As high school students head back to the classroom this year, a growing number of them might have a class schedule that includes reading, writing and … retirement planning.
More and more states are introducing and enacting legislation requiring high schoolers to complete a standalone personal finance class. These classes help ensure students know the basics of managing their money before moving on to college or the workforce. They learn about topics ranging from opening a bank account and budgeting to managing debt — all to prepare them for financial success and avoid costly mistakes that can have lifelong financial consequences.
A strong foundation
“Financial well-being is not just about wealth creation for those who have a lot of commas in their salary, it’s about giving everyone the fundamental skills to be able to make good financial decisions,” says Angela Harrell, chief diversity and corporate impact officer at New York-based Voya Financial. “High school is when financial decisions start to happen, from working and driving to thinking about student loans, so that’s when it’s important to give them hands-on knowledge and ways to think about real-world scenarios.”
Voya Financial partners with organizations to promote financial literacy among high schoolers across the nation. These efforts include supporting the Council for Economic Education’s National Personal Finance Challenge, a competition for high schoolers, and Working in Support of Education, which releases an annual ranking of the best high schools teaching personal finance. “Our research shows that this education makes a meaningful difference in people’s lives,” Harrell says.
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Outcomes from these types of programs include improved financial behaviors such as smarter college payment decisions (such as maximizing lower-interest federal loans before seeking more expensive private options), better budgeting and increased investing for retirement, says Yanely Espinal, director of educational outreach for Next Gen Personal Finance (NGPF), a nonprofit that offers curriculum, resources and professional development to promote the teaching of financial skills to students across the country.
As a result, Espinal says, momentum is growing around financial education legislation. According to NGPF’s 2022 State of Financial Education Report, roughly 23 percent of high school students in the U.S. had access to guaranteed financial literacy education in 2022 — up from 16 percent in 2018. In 2018, just five states guaranteed standalone personal finance classes for all high school students.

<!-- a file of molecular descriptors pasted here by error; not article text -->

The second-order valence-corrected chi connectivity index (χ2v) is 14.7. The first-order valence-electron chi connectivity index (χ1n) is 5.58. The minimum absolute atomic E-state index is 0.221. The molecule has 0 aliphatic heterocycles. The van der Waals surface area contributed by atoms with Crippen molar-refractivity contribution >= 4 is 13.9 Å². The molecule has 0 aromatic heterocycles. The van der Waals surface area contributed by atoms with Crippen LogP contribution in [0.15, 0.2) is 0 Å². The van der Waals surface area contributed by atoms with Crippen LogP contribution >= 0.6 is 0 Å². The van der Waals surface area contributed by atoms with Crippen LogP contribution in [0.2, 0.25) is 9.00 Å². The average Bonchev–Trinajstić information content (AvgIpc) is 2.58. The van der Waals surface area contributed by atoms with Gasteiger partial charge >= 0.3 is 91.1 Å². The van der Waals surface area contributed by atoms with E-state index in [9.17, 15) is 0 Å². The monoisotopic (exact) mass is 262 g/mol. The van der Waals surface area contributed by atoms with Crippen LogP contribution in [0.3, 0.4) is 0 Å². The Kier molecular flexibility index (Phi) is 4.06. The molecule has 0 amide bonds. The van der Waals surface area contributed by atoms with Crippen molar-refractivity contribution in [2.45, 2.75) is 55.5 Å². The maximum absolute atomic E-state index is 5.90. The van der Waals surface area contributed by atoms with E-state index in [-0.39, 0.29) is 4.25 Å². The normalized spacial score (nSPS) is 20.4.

By May 2022, 13 states had guaranteed, or committed to guaranteeing, these classes for students before they graduate. And that number is expected to climb.
“This movement is now getting headlines and media attention, which has even more people wanting to get involved in the momentum,” Espinal says.
Advocacy and accessibility
But while the efforts are gaining traction, barriers to financial literacy still exist, from a lack of generational knowledge to mistrust in financial institutions and short-term thinking around money and finances. Experts agree the best way to get more students access to financial literacy programs is for their parents to advocate for these classes both in schools and with local legislators.
“Ask your student’s administrator, principal or teacher: ‘Will my child get access to a full semester class of personal finance?’” Espinal suggests. She notes that many schools might say they have the material in the curriculum because it’s included in an economics or business class. But when it’s embedded in another course it’s not as effective. “It needs that full semester of instructional time to go through all the important topics,” she says.
While there may be concerns that some schools can’t afford to put these educational programs in place, many organizations offer curriculum and resources at no cost to the school.
Espinal also emphasizes that teachers need not be experts in finance or business to teach it.
“It’s not just math teachers; art teachers are teaching this,” she says. “Once you find someone willing to teach it, you can bring anybody up to speed with the materials, and everything you need to make the course a success is online, including lesson plans, assessments and answer keys.”
That has been the experience of Jennifer Jordan, a business and media communications teacher at Madeira High School in Cincinnati, who has been teaching a dedicated semester of personal finance to her students since 2014.
Jordan says teaching personal finance is one of the most rewarding things she’s ever done. Through the course of the semester, her students create a financial diary and budget, track their expenses and look at spending patterns for a month.
“It’s hard to talk to a kid about insurance, but if you can focus on helping them think about their future selves, they really get engaged,” she says. “It’s a blessing in disguise for so many students because it helps them go into the world with their eyes wide open.”